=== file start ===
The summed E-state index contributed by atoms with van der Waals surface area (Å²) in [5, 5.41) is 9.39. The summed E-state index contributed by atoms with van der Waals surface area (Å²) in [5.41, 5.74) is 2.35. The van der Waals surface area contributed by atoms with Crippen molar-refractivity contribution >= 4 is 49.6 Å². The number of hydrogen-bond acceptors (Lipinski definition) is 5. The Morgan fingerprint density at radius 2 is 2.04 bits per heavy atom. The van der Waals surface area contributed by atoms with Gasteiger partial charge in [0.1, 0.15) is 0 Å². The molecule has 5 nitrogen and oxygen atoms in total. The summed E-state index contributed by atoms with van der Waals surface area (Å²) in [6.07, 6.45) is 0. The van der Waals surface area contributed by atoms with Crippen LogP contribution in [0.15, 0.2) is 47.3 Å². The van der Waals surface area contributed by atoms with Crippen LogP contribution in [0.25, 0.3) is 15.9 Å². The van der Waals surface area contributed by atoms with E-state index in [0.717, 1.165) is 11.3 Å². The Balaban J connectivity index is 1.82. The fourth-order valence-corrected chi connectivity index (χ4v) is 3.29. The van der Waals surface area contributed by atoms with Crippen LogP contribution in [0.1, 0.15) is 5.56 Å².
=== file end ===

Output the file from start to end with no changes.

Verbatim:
The summed E-state index contributed by atoms with van der Waals surface area (Å²) in [5, 5.41) is 9.39. The summed E-state index contributed by atoms with van der Waals surface area (Å²) in [5.41, 5.74) is 2.35. The van der Waals surface area contributed by atoms with Crippen molar-refractivity contribution >= 4 is 49.6 Å². The number of hydrogen-bond acceptors (Lipinski definition) is 5. The Morgan fingerprint density at radius 2 is 2.04 bits per heavy atom. The van der Waals surface area contributed by atoms with Gasteiger partial charge in [0.1, 0.15) is 0 Å². The molecule has 5 nitrogen and oxygen atoms in total. The summed E-state index contributed by atoms with van der Waals surface area (Å²) in [6.07, 6.45) is 0. The van der Waals surface area contributed by atoms with Crippen LogP contribution in [0.15, 0.2) is 47.3 Å². The van der Waals surface area contributed by atoms with Crippen LogP contribution in [0.25, 0.3) is 15.9 Å². The van der Waals surface area contributed by atoms with E-state index in [0.717, 1.165) is 11.3 Å². The Balaban J connectivity index is 1.82. The fourth-order valence-corrected chi connectivity index (χ4v) is 3.29. The van der Waals surface area contributed by atoms with Crippen LogP contribution in [0.1, 0.15) is 5.56 Å².